But Harris has also said he is no longer talking to the media about his turnaround on sexual ethics. He turned down Postmedia’s request for an interview, saying “right now I’ve been declining all media interviews related to my marriage and change in beliefs,” adding he appreciated the “reaching out.”
That leaves his inner transformation somewhat of a mystery to followers. The thousands of comments being tossed around online are mixed. Some on social media say he did great damage by promoting strict purity. Others in the conservative Christian media urge him to return to the evangelical fold. Some ask, “Are u gay?” And another group admires his “courage” and “honesty.”
Go here for the full article.
Why People Stop Believing
Trinity Western University professor Paul Chamberlain published a book just last year which is relevant to Harris’s situation. Why People Stop Believing looks at Christian leaders who have walked away from their faith.
Perhaps you’ve wondered wondered how anyone could walk away from Christian faith. Did they truly know the God of the Bible? How can you walk away from that?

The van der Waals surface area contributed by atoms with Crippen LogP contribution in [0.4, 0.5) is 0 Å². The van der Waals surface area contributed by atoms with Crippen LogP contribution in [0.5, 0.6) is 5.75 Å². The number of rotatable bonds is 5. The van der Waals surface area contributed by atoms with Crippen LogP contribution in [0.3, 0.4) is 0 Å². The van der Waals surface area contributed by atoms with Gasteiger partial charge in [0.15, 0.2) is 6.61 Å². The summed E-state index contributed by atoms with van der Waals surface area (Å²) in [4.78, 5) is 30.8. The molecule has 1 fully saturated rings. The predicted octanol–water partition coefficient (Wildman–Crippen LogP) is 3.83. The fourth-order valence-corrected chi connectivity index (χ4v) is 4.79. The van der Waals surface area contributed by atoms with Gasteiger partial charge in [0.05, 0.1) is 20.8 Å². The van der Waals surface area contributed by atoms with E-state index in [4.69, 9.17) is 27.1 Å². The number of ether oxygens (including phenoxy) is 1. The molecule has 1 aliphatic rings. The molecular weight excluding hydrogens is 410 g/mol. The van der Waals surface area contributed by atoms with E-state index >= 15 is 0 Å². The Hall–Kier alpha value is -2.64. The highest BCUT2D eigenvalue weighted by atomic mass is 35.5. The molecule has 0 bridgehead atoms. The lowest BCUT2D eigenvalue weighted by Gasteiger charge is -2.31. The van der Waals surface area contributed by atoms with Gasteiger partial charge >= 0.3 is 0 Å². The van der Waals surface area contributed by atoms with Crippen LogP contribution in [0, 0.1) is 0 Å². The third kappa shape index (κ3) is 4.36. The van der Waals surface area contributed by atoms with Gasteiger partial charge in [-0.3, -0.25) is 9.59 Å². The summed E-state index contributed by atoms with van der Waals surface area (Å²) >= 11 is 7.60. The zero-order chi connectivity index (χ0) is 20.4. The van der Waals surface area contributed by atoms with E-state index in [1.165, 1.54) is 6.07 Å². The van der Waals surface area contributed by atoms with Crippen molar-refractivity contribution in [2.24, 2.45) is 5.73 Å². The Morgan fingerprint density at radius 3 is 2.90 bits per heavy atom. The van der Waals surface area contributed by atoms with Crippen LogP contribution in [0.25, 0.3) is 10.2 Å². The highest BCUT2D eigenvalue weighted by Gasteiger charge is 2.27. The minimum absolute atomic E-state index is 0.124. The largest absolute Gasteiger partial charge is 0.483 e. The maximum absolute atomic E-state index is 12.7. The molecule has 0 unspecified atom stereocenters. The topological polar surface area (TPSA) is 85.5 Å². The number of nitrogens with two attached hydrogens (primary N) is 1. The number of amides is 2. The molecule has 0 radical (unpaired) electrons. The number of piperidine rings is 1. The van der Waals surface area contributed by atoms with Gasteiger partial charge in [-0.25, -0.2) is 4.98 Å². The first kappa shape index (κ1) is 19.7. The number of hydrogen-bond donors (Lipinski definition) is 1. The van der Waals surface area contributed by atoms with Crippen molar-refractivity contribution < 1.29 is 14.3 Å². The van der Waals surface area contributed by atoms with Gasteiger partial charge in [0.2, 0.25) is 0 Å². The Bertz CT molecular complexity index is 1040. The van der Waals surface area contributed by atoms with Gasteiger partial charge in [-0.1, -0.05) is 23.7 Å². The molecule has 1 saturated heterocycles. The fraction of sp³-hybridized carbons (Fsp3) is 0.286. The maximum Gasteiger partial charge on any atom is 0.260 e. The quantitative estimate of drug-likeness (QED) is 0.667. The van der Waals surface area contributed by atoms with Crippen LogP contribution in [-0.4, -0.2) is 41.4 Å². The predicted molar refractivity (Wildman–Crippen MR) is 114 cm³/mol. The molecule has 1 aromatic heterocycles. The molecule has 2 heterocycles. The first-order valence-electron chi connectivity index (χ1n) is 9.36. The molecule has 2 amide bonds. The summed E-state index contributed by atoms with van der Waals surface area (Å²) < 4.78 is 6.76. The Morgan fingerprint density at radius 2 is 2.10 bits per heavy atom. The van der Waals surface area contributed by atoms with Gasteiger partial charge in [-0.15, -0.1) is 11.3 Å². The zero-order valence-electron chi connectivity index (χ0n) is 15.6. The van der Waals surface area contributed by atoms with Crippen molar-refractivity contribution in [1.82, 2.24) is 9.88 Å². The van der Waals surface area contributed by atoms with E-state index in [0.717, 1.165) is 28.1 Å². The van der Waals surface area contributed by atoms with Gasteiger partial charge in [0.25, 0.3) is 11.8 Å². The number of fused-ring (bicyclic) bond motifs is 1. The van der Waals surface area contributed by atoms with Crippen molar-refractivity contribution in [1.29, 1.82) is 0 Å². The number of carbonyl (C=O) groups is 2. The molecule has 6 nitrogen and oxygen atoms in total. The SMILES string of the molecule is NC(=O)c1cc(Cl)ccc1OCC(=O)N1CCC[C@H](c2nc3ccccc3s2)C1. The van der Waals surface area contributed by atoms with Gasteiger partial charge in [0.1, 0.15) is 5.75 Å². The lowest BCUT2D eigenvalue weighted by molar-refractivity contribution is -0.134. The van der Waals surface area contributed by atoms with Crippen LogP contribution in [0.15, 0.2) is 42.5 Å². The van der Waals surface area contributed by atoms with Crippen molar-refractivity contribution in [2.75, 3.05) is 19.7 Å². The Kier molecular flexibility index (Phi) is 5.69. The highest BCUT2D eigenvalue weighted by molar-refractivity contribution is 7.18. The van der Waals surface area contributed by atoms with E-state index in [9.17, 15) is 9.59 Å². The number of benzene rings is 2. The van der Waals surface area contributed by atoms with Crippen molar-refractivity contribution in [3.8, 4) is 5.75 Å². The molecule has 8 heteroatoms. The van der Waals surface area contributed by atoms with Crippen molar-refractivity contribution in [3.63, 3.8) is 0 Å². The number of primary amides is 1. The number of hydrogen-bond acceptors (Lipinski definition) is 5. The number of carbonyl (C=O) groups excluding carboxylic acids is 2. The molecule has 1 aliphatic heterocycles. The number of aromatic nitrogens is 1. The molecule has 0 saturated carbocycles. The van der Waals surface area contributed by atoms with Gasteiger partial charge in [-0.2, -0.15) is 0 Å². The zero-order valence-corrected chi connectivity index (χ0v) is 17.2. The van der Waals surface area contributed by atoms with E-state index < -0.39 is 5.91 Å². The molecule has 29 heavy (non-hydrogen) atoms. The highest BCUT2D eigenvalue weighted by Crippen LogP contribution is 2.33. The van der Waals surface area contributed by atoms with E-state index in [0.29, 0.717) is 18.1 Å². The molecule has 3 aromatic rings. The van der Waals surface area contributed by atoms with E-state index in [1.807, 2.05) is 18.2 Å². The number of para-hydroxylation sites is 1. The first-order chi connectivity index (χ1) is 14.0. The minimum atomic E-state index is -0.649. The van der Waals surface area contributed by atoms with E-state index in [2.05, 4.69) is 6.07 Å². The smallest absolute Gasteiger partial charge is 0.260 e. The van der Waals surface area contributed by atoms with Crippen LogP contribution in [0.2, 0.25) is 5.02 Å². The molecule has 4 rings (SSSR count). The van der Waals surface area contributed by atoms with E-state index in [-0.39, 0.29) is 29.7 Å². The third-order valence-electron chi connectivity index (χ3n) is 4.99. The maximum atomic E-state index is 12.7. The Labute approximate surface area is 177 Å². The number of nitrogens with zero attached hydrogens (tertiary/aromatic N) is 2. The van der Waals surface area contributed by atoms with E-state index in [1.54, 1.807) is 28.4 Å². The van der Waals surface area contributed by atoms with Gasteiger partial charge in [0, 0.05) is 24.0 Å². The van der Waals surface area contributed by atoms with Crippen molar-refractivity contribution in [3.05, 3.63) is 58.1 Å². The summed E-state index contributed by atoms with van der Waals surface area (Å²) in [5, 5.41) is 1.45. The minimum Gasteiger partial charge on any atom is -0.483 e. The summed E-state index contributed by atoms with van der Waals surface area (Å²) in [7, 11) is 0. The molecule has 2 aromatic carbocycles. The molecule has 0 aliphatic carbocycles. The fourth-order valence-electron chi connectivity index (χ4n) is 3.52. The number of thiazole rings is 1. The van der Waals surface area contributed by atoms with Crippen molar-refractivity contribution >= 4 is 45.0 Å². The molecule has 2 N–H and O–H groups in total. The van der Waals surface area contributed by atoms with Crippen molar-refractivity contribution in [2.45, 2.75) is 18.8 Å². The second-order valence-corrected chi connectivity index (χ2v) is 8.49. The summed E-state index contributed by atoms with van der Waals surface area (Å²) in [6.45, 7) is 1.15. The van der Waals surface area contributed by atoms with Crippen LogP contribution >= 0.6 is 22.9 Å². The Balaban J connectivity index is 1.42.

While it may seem unimaginable, there is really nothing new about this phenomenon. Even St. Paul, in the New Testament, wrote about two men named Hymanaeus and Alexander who, in his words, had “suffered shipwreck with regard to their faith” (1 Timothy 1:20).
. . . I have found it difficult to establish neat and tidy categories for why people leave the faith. In some cases there has been a traumatic negative experience, while in others there has been a sense of having been let down by members of the Christian community. At times a series of unresolved doubts has eaten away at one’s confidence in the basic truth claims of Christianity, or there has been a moral failure coupled with difficulty finding renewed acceptance among former Christian friends and colleagues.
When one looks at the journeys of these former Christian leaders, it becomes immediately obvious that there is a variety of causes and motivating factors, and usually a combination of them.
Chamberlain’s book is apologetic in nature, seeking to respond to former Christian leaders who now critique Christianity with considerable sophistication, having been thoroughly enmeshed in it themselves. Chapter headings include ‘Why would God do that?,’ ‘Undermining the New Testament authors’ and ‘Discrepancies among the Gospels.’
In that sense, it is too early to say how fully the book applies to Harris. He has left the faith and has been critical, sometimes just implicitly, of the conservative Christian environment in which he was raised and was a pastor, but as far as I know he has not undertaken any sustained critique of Christianity or aligned himself with groups that do.
His Instagram statement about leaving the faith was quite gracious, and included this: